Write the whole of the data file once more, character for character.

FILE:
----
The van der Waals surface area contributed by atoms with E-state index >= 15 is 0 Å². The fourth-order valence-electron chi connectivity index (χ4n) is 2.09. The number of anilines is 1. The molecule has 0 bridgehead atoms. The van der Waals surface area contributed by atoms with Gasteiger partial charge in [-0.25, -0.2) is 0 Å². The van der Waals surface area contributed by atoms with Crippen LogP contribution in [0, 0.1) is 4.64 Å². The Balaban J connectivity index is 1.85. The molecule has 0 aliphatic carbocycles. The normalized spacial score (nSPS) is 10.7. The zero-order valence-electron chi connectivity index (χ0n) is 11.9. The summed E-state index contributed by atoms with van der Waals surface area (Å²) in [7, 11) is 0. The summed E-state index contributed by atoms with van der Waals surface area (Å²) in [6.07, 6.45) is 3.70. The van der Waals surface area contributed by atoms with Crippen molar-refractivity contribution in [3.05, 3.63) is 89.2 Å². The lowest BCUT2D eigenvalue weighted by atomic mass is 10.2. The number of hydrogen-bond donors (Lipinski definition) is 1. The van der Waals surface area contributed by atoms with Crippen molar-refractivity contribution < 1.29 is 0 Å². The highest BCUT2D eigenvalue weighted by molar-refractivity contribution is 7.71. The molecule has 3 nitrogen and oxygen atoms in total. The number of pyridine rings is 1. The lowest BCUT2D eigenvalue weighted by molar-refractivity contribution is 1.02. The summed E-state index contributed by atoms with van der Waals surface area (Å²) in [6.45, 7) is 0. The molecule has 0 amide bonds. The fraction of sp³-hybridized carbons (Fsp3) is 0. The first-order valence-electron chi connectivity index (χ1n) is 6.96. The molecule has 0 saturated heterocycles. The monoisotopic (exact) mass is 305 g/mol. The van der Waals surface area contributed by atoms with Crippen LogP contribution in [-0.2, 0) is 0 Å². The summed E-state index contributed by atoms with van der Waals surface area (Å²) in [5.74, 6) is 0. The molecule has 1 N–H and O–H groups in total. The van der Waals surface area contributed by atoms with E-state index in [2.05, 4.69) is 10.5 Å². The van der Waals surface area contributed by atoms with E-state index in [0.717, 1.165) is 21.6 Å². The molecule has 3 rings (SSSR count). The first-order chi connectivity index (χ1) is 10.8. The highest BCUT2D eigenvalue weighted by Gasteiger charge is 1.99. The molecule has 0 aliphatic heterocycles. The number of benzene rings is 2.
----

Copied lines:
The van der Waals surface area contributed by atoms with E-state index >= 15 is 0 Å². The fourth-order valence-electron chi connectivity index (χ4n) is 2.09. The number of anilines is 1. The molecule has 0 bridgehead atoms. The van der Waals surface area contributed by atoms with Gasteiger partial charge in [-0.25, -0.2) is 0 Å². The van der Waals surface area contributed by atoms with Crippen LogP contribution in [0, 0.1) is 4.64 Å². The Balaban J connectivity index is 1.85. The molecule has 0 aliphatic carbocycles. The normalized spacial score (nSPS) is 10.7. The zero-order valence-electron chi connectivity index (χ0n) is 11.9. The summed E-state index contributed by atoms with van der Waals surface area (Å²) in [7, 11) is 0. The summed E-state index contributed by atoms with van der Waals surface area (Å²) in [6.07, 6.45) is 3.70. The van der Waals surface area contributed by atoms with Crippen molar-refractivity contribution in [3.05, 3.63) is 89.2 Å². The lowest BCUT2D eigenvalue weighted by atomic mass is 10.2. The number of hydrogen-bond donors (Lipinski definition) is 1. The van der Waals surface area contributed by atoms with Crippen molar-refractivity contribution < 1.29 is 0 Å². The highest BCUT2D eigenvalue weighted by molar-refractivity contribution is 7.71. The molecule has 3 nitrogen and oxygen atoms in total. The number of pyridine rings is 1. The lowest BCUT2D eigenvalue weighted by molar-refractivity contribution is 1.02. The summed E-state index contributed by atoms with van der Waals surface area (Å²) in [6.45, 7) is 0. The molecule has 0 amide bonds. The fraction of sp³-hybridized carbons (Fsp3) is 0. The first-order valence-electron chi connectivity index (χ1n) is 6.96. The molecule has 0 saturated heterocycles. The monoisotopic (exact) mass is 305 g/mol. The van der Waals surface area contributed by atoms with Crippen LogP contribution in [-0.2, 0) is 0 Å². The summed E-state index contributed by atoms with van der Waals surface area (Å²) in [5.74, 6) is 0. The molecule has 1 N–H and O–H groups in total. The van der Waals surface area contributed by atoms with E-state index in [2.05, 4.69) is 10.5 Å². The van der Waals surface area contributed by atoms with E-state index in [0.717, 1.165) is 21.6 Å². The molecule has 3 rings (SSSR count). The first-order chi connectivity index (χ1) is 10.8. The highest BCUT2D eigenvalue weighted by Gasteiger charge is 1.99. The molecule has 0 aliphatic heterocycles. The number of benzene rings is 2.